CurtJazz’s Best Jazz Albums of 2012 – Part I
In another year in which another uninformed, self-important magazine writer chose to declare it dead, jazz took greater advantage than ever of social media and the internet to declare that writer like, so many who came before him, to be full of hot air. As young artists took advantages of their musical roots and influences, I saw things that made this writer very hopeful about the future of this music: Young people came out in throngs, fist pumping and dancing at Robert Glasper’s Atlanta Jazz Festival appearance. Esperanza Spalding, Tia Fuller and Anat Cohen, released albums that demonstrated the growing power of women instrumentalists. And some veterans proved that they still “got game”.
So here in alphabetical order, are the first ten on my list of my favorite jazz albums that were released in 2012. Since I didn’t get to publish a midterm list this year, there will be another ten coming in the next post, plus a few others that are also worthy of more than several listens.
Accelerando – Vijay Iyer (ACT)
This is Mr. Iyer’s third appearance on our list in the last four years. The pianist is releasing music on an album per year basis and each year, he manages to top his previous offering with an approach that never covers the same ground twice. On Accelerando, Iyer is back with his trio mates from 2009’s Historicity, bassist Stephan Crump and drummer Marcus Gilmore and as on that now classic album, the trio delivers a mix of intricate original compositions with reworkings of little heard jazz and pop tunes. Each is fired up by Crump and Gilmore’s unshakable rhythms, which are now showing a touch of a hip-hop influence. Anyway it comes at you, Vijay Iyer has done it again and I can’t wait to see what 2013 brings.
Angelic Warrior – Tia Fuller (Mack Avenue)
Still known mostly for her work as the saxophonist in Beyonce’s touring band, Ms. Fuller has come home again to produce another dynamite straight ahead jazz album. Angelic Warrior leaps out of the gate with the fiery “Royston Rumble” and doesn’t let go until “Ode to Be”, the closing outro. Ms. Fuller has developed into a strong composer, as proven by “Ralphie’s Groove” and “Tailor Made” and she is also an exciting and creative soloist, who makes an uptempo medley of “So In Love” and “All of You” work like a new Rolex. Wake up and take notice jazz world, Tia Fuller is the real deal.
Be Good – Gregory Porter (Motéma)
The best new hope for male jazz singers to come along in at least a decade knocked aside any thought of a sophomore jinx on this disc, which also drew some attention in the R&B/Pop idioms. It’s easy to see why. Porter has a voice that is equal parts Donny Hathaway and Al Jarreau and as a writer, he has learned how to write an irresistible hook. Porter has married the best of jazz and soul singing by taking the best of both worlds and bringing them together in beautiful harmony. Don’t miss his towering take on “Work Song”, the melodic “When Did You Learn” and the closer, an a cappella version of “God Bless The Child”.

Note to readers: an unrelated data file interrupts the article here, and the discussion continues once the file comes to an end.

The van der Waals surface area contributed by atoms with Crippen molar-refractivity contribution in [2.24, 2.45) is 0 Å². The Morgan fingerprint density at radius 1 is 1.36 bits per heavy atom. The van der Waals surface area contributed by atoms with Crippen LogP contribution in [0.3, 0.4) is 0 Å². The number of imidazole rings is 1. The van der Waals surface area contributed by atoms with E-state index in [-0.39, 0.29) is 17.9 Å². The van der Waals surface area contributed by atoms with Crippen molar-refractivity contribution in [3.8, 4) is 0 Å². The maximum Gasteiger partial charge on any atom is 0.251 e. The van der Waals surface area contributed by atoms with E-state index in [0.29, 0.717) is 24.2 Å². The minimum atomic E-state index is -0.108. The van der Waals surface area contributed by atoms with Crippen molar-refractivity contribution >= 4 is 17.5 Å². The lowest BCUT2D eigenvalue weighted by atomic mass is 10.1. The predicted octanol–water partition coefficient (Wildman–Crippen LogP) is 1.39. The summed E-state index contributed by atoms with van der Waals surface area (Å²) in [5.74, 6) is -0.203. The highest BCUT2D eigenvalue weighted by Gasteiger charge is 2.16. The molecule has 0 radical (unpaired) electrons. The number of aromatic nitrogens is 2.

Be Still – Dave Douglas (Greenleaf Music)
Be Still is another in a long line of brilliant and original works by Mr. Douglas. This album was born out of the hymns that Douglas’ mother requested him to play at her memorial service. After meeting Aoife O’Donovan, an ethereally voiced young singer, with bluegrass roots, Douglas began to envision an album of these hymns as a kind of folk-jazz music. The result is an album of remarkable intimacy, Ms. O’Donovan, Mr. Douglas and a quartet of up and coming young jazz stars (Jon Irabagon, Matt Mitchell, Linda Oh and Rudy Royston) create works that are starkly beautiful. Be Still manages to be reflective, even moody but never maudlin. I’ve always been someone who looks to find God in places that others don’t look. I found Him in the sincerity of the performances on this album.
Black Radio – Robert Glasper Experiment (Blue Note)
This album arrived this spring on the wings of massive hype. And it delivered. Though he has amassed unquestionable credentials in the mainstream realm, Mr. Glasper has strong hip-hop roots, as you might expect from an artist of his age (34). What he has done here is taken what was hinted at on the second half of his last album, Double Booked, to its logical conclusion, with a mixture of jazz, hip-hop, R&B, neo-soul and rock. What we get is something that can’t be pigeonholed into any genre but has reached fans of many ages and musical preferences. With help from guest stars from across the musical universe, Black Radio gives us a peek at where the next generation wants to take what we called jazz. I suggest that we “Old Schoolers” get on board and enjoy the ride.